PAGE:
Supreme Court Rules That Courts Must Stay, Rather Than Dismiss, Lawsuits Sent To Arbitration

CATEGORY: Public Education Matters
CLIENT TYPE: Public Education
DATE: Jun 04, 2024

Current and former delivery drivers for Intelliserve brought a lawsuit alleging that Intelliserve violated employment laws by misclassifying them as independent contractors and failing to pay them minimum wage, overtime wages, and failing to provide paid sick leave.  The delivery driver plaintiffs filed in Arizona state court and then Intelliserve removed the case to federal court.  Intelliserve moved to compel arbitration and dismiss the case.  Both parties agreed that all claims were subject to mandatory arbitration under the Federal Arbitration Act (FAA).  However, plaintiffs argued that section 3 of the FAA required the district court to stay the action pending arbitration, rather than dismiss it.

Section 3 of the FAA, which is located at 9 U.S.C. §3, states that when a dispute is subject to arbitration, the court “shall on application of one of the parties stay the trial of the action until [the] arbitration” has concluded.

The district court issued an order compelling arbitration and dismissing the case without prejudice.  The district court noted that “the text of 9 U.S.C. §3 suggests that the action should be stayed,” but Circuit precent “instructed that ‘notwithstanding the language of §3, a district court may either stay the action or dismiss it outright when… the court determines that all of the claims raised in the action are subject to arbitration.”

Plaintiffs appealed the dismissal to the Ninth Circuit Court of Appeals.  The Ninth Circuit affirmed the trial court’s decision to dismiss the case, noting that Circuit precedent gave the district court the discretion to dismiss.  Plaintiffs appealed to the U.S. Supreme Court, which granted certiorari.

The Supreme Court held that the plain language of the FAA required the court stay the proceeding pending arbitration, rather than dismiss it.  Intelliserve had argued that the word “stay” in section 3 only meant that the court had to stop parallel in-court litigation during the arbitration, which could also be accomplished by dismissing the case.  The Supreme Court disagreed and pointed out that the “long-established legal meaning” or “stay” meant a temporary suspension of legal proceedings, not a dismissal.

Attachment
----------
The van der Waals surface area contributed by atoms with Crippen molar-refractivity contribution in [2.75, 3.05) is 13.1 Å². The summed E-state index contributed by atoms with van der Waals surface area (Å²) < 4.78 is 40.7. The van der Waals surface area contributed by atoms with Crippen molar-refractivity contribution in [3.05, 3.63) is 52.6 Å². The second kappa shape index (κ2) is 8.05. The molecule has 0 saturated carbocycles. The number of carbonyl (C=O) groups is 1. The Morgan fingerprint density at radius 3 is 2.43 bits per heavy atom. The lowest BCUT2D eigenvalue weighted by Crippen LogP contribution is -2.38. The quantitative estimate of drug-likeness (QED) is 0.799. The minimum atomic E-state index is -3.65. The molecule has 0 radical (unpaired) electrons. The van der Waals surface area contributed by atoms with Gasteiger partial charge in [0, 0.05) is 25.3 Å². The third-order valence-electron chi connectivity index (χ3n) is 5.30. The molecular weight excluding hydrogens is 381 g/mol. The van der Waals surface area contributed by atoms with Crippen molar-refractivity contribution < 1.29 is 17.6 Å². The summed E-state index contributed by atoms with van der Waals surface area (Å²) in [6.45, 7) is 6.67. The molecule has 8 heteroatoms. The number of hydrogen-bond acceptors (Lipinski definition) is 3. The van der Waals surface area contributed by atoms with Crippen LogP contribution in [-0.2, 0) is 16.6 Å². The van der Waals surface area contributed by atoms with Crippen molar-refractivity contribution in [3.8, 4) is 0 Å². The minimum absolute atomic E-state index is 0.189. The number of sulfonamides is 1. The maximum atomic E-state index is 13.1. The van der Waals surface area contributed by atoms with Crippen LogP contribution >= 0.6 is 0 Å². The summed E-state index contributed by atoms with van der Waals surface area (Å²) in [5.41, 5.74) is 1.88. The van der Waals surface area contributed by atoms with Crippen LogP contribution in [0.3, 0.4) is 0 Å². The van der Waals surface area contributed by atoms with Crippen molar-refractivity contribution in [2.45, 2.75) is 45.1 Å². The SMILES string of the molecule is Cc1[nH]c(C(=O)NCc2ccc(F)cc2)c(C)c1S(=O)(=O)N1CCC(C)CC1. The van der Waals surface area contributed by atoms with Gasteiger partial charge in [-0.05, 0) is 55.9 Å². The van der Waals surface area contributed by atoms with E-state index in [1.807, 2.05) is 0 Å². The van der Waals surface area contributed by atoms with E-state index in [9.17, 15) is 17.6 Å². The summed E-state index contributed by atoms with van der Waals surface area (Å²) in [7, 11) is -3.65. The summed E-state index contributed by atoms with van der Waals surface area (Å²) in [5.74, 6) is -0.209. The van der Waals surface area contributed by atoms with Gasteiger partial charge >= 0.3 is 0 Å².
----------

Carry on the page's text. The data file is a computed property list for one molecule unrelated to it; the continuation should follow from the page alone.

Intelliserve also argued notwithstanding the statutory language, district courts have the inherent authority to dismiss proceedings that are subject to arbitration.  The Supreme Court again disagreed, pointing out that the statute overrode any inherent discretion a district court might have otherwise had.

The Supreme Court further found that the FAA’s structure and purpose supported that a stay rather than dismissal is required.  The FAA sought to move arbitrable disputes out of the court and into arbitration.  The FAA allows a party to appeal an order denying arbitration.  However, the FAA only allows a party to appeal an order granting arbitration under limited circumstance.  If a court dismisses case that is subject to arbitration, that triggers an immediate right to appeal, which is something the FAA sought to avoid.

Finally, the Supreme Court found that staying rather than dismissing a case better aligns with the supervisory role that the FAA envisioned for the courts.  The FAA allows courts to assist the parties with arbitration, such as by appointing an arbitrator or enforcing subpoenas issued by arbitrators.  This is easier to do if the lawsuit remains on the court’s docket.  Otherwise, the parties would have to file a new suit to enforce the FAA’s procedural protections.

The Supreme Court reversed the Ninth Circuit’s judgement and remanded the case.

Smith v. Spizzirri (2024) ___U.S.___ [___L.Ed.2d___].

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